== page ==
And to forestall the inevitable questions, I can play in the center of the slot on a flugelhorn. I gigged for decades on a Bach Strad flugel and could play in tune. I have since gigged for decades on a Calicchio flugel that has to be pulled out quite a bit to play in tune. I'm currently storing, for a friend, a vintage Schilke flugel and I can play a tuning Bb on that horn with a reasonable amount of slide-pull (though I won't claim I can then play it in tune).

Some strategic shortening is looking more and more likely.
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stuartissimo
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PostPosted: Tue Mar 29, 2022 10:38 pm    Post subject: Reply with quote

nieuwguyski wrote:
And to forestall the inevitable questions, I can play in the center of the slot on a flugelhorn.

If I gave you the impression that I was questioning your experiences or skill level, then I apologize because that wasn't my intent. Mostly I was just trying to think with you, hoping to help find a solution.

nieuwguyski wrote:
I play with a guy who gigs on the later Olds L-12, so maybe I'll bring my Olds the next time I play with him so we can compare proportions.

Sounds like a good idea. I'm curious what the differences turn out to be.
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nieuwguyski
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PostPosted: Wed Mar 30, 2022 4:43 pm    Post subject: Reply with quote

stuartissimo wrote:
If I gave you the impression that I was questioning your experiences or skill level, then I apologize because that wasn't my intent.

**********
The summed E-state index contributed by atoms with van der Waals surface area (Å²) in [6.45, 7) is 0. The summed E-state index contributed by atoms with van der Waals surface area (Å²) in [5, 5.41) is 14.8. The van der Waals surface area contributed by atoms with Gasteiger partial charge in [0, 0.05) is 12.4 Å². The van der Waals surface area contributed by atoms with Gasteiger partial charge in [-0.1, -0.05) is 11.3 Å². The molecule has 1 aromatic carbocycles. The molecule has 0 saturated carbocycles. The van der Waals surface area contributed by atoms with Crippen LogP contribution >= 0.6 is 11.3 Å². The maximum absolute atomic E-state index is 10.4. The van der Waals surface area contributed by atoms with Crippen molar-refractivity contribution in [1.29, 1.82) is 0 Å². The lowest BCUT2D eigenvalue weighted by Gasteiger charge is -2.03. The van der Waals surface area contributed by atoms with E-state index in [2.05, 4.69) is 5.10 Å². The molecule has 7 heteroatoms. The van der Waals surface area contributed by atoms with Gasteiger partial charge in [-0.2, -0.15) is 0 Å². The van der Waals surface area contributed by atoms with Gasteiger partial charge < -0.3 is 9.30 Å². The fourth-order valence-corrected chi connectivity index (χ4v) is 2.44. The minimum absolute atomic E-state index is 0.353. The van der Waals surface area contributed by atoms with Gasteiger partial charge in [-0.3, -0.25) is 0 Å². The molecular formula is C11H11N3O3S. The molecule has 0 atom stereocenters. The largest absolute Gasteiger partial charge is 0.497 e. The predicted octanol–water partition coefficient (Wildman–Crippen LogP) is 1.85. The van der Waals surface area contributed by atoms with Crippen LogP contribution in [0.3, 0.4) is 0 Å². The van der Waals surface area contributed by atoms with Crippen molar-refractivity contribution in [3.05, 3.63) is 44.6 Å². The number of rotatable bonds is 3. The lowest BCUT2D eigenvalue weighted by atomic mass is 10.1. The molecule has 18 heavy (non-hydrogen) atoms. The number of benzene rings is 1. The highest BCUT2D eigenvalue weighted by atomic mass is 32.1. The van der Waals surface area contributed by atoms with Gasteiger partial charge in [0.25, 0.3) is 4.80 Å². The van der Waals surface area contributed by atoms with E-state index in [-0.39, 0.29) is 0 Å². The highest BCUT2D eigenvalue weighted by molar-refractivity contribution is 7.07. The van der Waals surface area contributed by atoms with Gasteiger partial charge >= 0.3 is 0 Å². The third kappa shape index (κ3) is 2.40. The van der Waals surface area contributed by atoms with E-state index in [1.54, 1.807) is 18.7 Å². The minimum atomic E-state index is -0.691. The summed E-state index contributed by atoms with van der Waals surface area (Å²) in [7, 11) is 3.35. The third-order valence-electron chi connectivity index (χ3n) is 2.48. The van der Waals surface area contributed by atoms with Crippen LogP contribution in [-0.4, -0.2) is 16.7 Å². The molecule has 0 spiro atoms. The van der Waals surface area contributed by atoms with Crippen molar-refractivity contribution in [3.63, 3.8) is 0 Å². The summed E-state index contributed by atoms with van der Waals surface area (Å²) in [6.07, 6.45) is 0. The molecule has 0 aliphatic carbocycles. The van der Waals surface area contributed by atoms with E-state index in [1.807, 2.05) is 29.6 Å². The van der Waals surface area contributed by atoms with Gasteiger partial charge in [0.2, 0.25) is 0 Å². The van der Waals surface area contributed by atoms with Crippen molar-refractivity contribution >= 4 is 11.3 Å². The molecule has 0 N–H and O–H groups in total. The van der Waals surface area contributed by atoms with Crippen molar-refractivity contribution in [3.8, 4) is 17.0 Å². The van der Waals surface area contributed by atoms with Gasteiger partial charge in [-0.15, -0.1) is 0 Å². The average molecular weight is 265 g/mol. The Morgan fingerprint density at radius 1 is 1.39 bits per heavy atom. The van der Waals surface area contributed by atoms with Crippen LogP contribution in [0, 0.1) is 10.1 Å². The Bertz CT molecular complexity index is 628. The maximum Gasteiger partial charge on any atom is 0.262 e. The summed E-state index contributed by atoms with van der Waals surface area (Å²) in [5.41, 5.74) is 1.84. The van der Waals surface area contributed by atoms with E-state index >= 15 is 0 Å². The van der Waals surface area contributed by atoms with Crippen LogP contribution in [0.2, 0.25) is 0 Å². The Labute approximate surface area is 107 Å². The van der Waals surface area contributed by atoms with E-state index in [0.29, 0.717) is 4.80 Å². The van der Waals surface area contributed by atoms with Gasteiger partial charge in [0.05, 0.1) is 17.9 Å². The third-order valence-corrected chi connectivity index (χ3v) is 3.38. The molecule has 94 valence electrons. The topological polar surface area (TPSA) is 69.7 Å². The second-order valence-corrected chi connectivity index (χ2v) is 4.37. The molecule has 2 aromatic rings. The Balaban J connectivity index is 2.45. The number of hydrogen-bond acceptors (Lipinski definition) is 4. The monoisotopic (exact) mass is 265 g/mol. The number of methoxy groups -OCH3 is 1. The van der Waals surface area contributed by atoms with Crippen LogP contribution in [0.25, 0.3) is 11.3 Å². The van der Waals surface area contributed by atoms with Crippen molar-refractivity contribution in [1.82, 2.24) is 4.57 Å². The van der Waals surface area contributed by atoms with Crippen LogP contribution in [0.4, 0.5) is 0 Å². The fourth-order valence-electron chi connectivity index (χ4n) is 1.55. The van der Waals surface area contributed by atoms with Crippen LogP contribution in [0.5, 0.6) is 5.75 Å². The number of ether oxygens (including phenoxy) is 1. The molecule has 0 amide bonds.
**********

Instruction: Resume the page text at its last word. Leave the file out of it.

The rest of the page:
No comments made on this thread so far have challenged my abilities, which is nice. I brought it up because it's a reasonable thought in these cases -- "I have a horn of decent pedigree that plays sharp/flat/horribly out of tune," and you have to wonder if the questioner can play any horn in tune or has had a better player play the horn in question.

No apology needed.
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nieuwguyski
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PostPosted: Sat Feb 10, 2024 1:09 am    Post subject: Reply with quote

As a follow-up to this thread, I finally found an online scan of an early '60s Olds Catalog that showed the brass-bell flugel and identified the associated mouthpiece. It turns out it's an Olds 17. I found an Olds 17 online and have ordered it. We'll see how it turns out.
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mike ansberry
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PostPosted: Sat Feb 10, 2024 10:43 am    Post subject: Reply with quote

I bought an L-12 back in the 1970s. I had the same problem. I unsoldered the mouthpipe and cut enough off so that the receiver end is even with the back of the bell. (I cut off the end that goes into the 1st valve. It doesn't affect the venturi because the mouthpipe is the outer part of the tuning slide. The inner part is uncut and not affected. This solved my problem, and I still play this horn.
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nieuwguyski
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PostPosted: Fri Mar 15, 2024 9:36 pm    Post subject: Reply with quote

The Olds 17 mouthpiece certainly didn't fix the tuning. It's a reasonable facsimile of a flugelhorn mouthpiece -- probably close to a Bach 7CFL mouthpiece, but with the Olds blank and a cornet shank. With the original mouthpiece, the horn still plays flat.

I'll have to try the 17 mouthpiece in my Recording cornet. If it works, it would be amusing to play the combo in a section, since most players have only ever encountered the Olds 3 mouthpieces.

But I'll be taking the Special flugel to the repair tech for shortening, as described by Mike Ansberry in the preceding post.